Passive Voice Pro #1: Avoid oversharing

Suppose you’re writing a story in which the leader of one group is about to make a concession to another party. Next she could say any of the following sentences:

Active-1: “My subordinate can arrange that.”

Active-2: “We can arrange that.”

Passive-1: “That can be arranged.”

Active-1 is the worst. It’s oversharing. The other party doesn’t need to know who specifically is going to get it done. They just expect to get what’s being promised. Active-2 is better because a corporate entity (“We”) takes responsibility for the promise. The major question is whether the dodginess of Passive-1 is preferred over the more candid Active-2. Why is the passive voice dodgy? Because it evokes the question Why aren’t you telling me who?

Passive Voice Pro #2: Signal the subject is unimportant

Suppose another character has wronged your protagonist. That other character just apologized. Your protagonist could say either of the following:

Active-3: “You made mistakes, but we can get past that.”

Passive-2: “Mistakes were made, but we can get past that.”

Unless your protagonist is exceptionally direct or fixated on accountability, Passive-2 will be the better choice. The subjectlessness of the passive voice indicates a will to avoid placing blame, especially when the appropriate subject (“You”) would be accusatory.

Passive Voice Pro #3: Subject is too unclear to specify concisely

Some subjects are too vague, mysterious, or mired in theological politics that we should avoid specifying them in dialog or narration. The passive voice is great for that.

Consider this slogan (displayed on a billboard I drive by every so often): “When faced with a situation we cannot change, we are challenged to change ourselves.” Suppose we tried to make the second clause active. We’d end up with something like: “God, the gods, Nature, the Universe, kismet, or whatever (depending upon your worldview) challenge(s) us to change ourselves.” Made active, it wouldn’t fit on the billboard! Even if it did fit, it would only be memorable because of its absurdity.

I imagine there are communities of English speakers, today or historically, that could avoid a verbose active construction because of their shared monotheistic worldview. Such communities agree God is the implied subject of this class of passives. But even then, concealing the subject can be what listeners expect because God is too holy to name, which is why in the original Greek of the New Testament passive voice commonly indicates God’s action.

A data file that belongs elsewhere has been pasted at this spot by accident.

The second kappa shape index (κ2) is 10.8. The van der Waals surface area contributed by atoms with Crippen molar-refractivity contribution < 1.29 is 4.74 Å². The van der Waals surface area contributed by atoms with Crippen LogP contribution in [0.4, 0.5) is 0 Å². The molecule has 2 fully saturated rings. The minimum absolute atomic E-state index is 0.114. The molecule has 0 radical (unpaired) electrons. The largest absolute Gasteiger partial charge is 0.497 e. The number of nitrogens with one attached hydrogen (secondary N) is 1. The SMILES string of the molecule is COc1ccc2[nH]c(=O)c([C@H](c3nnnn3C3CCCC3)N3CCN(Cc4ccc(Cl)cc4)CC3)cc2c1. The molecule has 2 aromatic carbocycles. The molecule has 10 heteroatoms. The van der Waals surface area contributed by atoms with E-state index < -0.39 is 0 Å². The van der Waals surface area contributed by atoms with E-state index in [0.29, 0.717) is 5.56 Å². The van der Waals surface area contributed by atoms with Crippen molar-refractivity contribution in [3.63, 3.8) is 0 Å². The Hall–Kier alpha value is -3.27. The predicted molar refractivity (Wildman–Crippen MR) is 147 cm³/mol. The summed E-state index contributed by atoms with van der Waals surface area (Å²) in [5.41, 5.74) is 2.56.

What To Do When You Find Passive Voice in Your Writing?

Whether a passive construction should stand in your story can’t be determined by a simple algorithm. There are cases where we can understand why it works, and there are others where we let it stand just because the alternatives are worse. There are also cases where the relative advantages of passive and active are basically a wash, and we shouldn’t agonize over which to use. Consider, “I was besieged by an army of worries” vs “An army of worries besieged me” from my example above. The passive construction emphasizes the sentence’s most vibrant image (“army of worries”) by placing it at the end, but the active construction is more frank and unassuming. Both read well.

A good rule of thumb is that, like adjectives and adverbs, every passive construction should be tested. If the writer finds a passive construction wanting, they should shift to an active construction or simply cut the passive sentence or clause.

I end by demonstrating this process by example. Consider the following: “Fynn was elected leader by his rebel crew.” The active form “Fynn’s rebel crew elected him leader” is cleaner than the passive but readers must resolve “him” as Fynn. If another male character were in the prior sentence, “him” may be ambiguous. We could try a slightly different active, “The rebel crew elected Fynn leader,” which is cleaner still but dispenses with Fynn’s possession of the crew, potentially crucial information. And notice that the passive has an upside: it’s poetic; it fits an iambic meter (Fynn was elected leader by his rebel crew). So it depends. The passive might be best.